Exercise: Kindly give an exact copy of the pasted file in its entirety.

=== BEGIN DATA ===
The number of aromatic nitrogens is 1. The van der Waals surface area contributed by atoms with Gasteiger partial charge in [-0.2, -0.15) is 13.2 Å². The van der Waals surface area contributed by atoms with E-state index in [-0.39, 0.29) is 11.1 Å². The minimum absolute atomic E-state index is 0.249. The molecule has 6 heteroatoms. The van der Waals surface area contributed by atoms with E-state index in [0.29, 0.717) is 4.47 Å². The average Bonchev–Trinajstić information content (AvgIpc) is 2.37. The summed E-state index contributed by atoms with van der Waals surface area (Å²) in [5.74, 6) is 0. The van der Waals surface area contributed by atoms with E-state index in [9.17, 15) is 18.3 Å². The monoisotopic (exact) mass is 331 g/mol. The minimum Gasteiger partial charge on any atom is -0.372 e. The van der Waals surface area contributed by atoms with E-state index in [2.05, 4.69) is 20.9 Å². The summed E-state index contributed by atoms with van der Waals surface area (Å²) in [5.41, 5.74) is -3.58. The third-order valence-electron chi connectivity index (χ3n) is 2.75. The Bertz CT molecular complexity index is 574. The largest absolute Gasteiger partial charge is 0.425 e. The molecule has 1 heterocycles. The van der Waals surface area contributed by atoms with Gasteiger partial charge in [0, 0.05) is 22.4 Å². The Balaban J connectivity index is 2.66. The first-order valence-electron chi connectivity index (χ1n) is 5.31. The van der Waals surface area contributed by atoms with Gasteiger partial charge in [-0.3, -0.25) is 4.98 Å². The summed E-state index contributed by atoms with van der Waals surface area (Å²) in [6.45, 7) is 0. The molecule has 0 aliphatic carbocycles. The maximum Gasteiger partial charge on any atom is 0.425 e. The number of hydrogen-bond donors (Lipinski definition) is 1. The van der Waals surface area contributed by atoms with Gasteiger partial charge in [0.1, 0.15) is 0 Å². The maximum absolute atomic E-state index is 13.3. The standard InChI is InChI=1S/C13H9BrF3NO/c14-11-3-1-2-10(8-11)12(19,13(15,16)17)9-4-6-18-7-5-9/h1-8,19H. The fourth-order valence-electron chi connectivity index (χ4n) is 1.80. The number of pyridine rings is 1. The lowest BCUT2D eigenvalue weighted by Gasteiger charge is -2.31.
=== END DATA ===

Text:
The number of aromatic nitrogens is 1. The van der Waals surface area contributed by atoms with Gasteiger partial charge in [-0.2, -0.15) is 13.2 Å². The van der Waals surface area contributed by atoms with E-state index in [-0.39, 0.29) is 11.1 Å². The minimum absolute atomic E-state index is 0.249. The molecule has 6 heteroatoms. The van der Waals surface area contributed by atoms with E-state index in [0.29, 0.717) is 4.47 Å². The average Bonchev–Trinajstić information content (AvgIpc) is 2.37. The summed E-state index contributed by atoms with van der Waals surface area (Å²) in [5.74, 6) is 0. The van der Waals surface area contributed by atoms with E-state index in [9.17, 15) is 18.3 Å². The monoisotopic (exact) mass is 331 g/mol. The minimum Gasteiger partial charge on any atom is -0.372 e. The van der Waals surface area contributed by atoms with E-state index in [2.05, 4.69) is 20.9 Å². The summed E-state index contributed by atoms with van der Waals surface area (Å²) in [5.41, 5.74) is -3.58. The third-order valence-electron chi connectivity index (χ3n) is 2.75. The Bertz CT molecular complexity index is 574. The largest absolute Gasteiger partial charge is 0.425 e. The molecule has 1 heterocycles. The van der Waals surface area contributed by atoms with Gasteiger partial charge in [0, 0.05) is 22.4 Å². The Balaban J connectivity index is 2.66. The first-order valence-electron chi connectivity index (χ1n) is 5.31. The van der Waals surface area contributed by atoms with Gasteiger partial charge in [-0.3, -0.25) is 4.98 Å². The summed E-state index contributed by atoms with van der Waals surface area (Å²) in [6.45, 7) is 0. The molecule has 0 aliphatic carbocycles. The maximum Gasteiger partial charge on any atom is 0.425 e. The number of hydrogen-bond donors (Lipinski definition) is 1. The van der Waals surface area contributed by atoms with Gasteiger partial charge in [0.1, 0.15) is 0 Å². The maximum absolute atomic E-state index is 13.3. The standard InChI is InChI=1S/C13H9BrF3NO/c14-11-3-1-2-10(8-11)12(19,13(15,16)17)9-4-6-18-7-5-9/h1-8,19H. The fourth-order valence-electron chi connectivity index (χ4n) is 1.80. The number of pyridine rings is 1. The lowest BCUT2D eigenvalue weighted by Gasteiger charge is -2.31.